Inc. published a nice blog post yesterday on the “7 Habits of Extraordinary Teams.” It’s an obvious play on Stephen Covy’s “The 7 Habits of Highly Effective People” and Patrick Lencioni’s “The Five Dysfunctions of a Team,” (both of which are worthwhile reads, by the way).
One thing I like about the post: the predictable but still critically important emphasis on the ways in which strong teams collaborate and support each other. It seems pretty obvious, but in the absence of real trust and effective communication among team members, it’s pretty tough for a group of folks to gel (and consequently kick ass).
I do have some quibbles with his list. For instance, while I agree that clear goals are critical I’m not convinced that those goals must necessarily be quantifiable. Similarly, while clear roles are really important, part of what elevates teams from mediocre or even good up to greatness is an enthusiasm for stepping up wherever the needs might lie. Yes, it’s critical that each individual know her role, but that has to be coupled with an ownership – by every individual – over the entire team effort and a willingness to fill in whatever holes and to grab whatever opportunities present themselves.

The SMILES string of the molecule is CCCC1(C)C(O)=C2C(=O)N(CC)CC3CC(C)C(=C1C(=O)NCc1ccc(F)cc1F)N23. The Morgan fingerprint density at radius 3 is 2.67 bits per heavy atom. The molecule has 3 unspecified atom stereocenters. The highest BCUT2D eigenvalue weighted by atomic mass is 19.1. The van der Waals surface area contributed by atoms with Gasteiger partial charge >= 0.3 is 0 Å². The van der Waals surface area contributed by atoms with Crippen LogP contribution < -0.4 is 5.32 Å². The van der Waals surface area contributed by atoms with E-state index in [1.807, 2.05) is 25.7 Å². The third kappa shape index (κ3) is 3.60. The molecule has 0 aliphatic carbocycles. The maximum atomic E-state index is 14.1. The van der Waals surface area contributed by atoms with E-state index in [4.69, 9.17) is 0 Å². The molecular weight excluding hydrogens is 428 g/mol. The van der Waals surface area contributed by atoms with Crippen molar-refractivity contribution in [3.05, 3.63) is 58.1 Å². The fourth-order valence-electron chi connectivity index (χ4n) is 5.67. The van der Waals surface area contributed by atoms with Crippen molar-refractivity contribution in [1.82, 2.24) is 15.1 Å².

Those are just quibbles, in any case. However obvious the list may seem, dysfunctional teams are at least as common as the strong ones, so there’s clearly a lot of work to do (obvious or not).
Photo by Flickr user dearbarbie.